Roxie does a rather accurate Ruthie Henshall impression in “Funny Honey” and, again, is perfectly okay in keeping with the general ‘standard’ of the CD. In ” Cell Block Tango” the two ladies double up and share the parts between them, trying different accents with varying degrees of success to mask their true identities. Again, it sounds very hollow and would sound a good deal better if Pickford had managed to flesh out the recording with just a handful more voices in the ‘ensemble’. In “Cell Block Tango” they commit the common but unforgivable sin on these types of recording by not actually knowing the tune they are singing. The two voices, with microphones turned to the max, sing a harmony instead of the melody – perhaps they were told to do this as they would be adding in more voices later? It is hard to say, but the result is almost unlistenable. Mama Morton at least has a lot of fun, rolling her R’s comically at the beginning and singing with the most wobbly vibrato I’ve ever heard. At least it’s nice to hear them enjoying themselves…
Billy Flynn sounds a lot like Sean Connery which is no bad thing, except that he couldn’t possibly sound less American. He is actually rather good in “We Both Reached for the Gun” especially as Roxie and is the standout performer on the CD by some distance.
I must admit to being unable to stomach getting to the end of the recording, the general poor production values and hearing the same songs dozens of times by now has taken its toll on me; suffice to say, this album should only be bought purely for comic value and could not possibly be considered anywhere near the official cast recordings available. This recording should be considered as an absolute last resort or a cruel punishment for a friend/family member who asks for a Chicago CD as a present. It will save you a few quid, too.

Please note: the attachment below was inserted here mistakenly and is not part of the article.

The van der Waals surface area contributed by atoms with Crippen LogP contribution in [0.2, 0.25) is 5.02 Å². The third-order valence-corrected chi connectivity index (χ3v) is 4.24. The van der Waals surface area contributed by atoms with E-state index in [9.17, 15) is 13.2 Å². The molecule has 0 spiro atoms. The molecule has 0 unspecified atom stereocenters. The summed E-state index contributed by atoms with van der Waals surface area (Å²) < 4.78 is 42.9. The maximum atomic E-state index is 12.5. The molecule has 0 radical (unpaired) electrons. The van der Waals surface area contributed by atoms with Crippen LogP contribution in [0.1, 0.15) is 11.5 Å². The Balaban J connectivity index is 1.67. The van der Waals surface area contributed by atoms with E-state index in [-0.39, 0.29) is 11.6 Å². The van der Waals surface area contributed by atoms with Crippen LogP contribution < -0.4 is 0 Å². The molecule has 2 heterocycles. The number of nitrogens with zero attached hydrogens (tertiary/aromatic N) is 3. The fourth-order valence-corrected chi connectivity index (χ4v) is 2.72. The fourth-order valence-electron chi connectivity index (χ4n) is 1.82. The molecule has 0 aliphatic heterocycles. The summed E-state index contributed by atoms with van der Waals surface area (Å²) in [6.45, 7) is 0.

With the news that the recently closed West End production of Chicago is to immediately reopen at the Garrick Theatre from 7th November 2011 starring Ugly Betty‘s America Ferrera as Roxie, we have come full circle. Will the show run another 14 years?
Zing’s preferred cast:
Velma Kelly – Catherine Zeta-Jones (Movie)
Roxie Hart – Ruthie Henshall (London)
Billy Flynn – Jerry Orbach (Original)
Mama Morton – Queen Latifah (Movie)
Amos Hart – Joel Grey (Broadway)
“Ladies and Gentleman, you are about to see a story of murder, greed, corruption, violence, exploitation adultery and treachery – all the things we hold near and dear to our hearts, thank you” Guy – Elmer Fudd (LTO&C)
– Harry Zing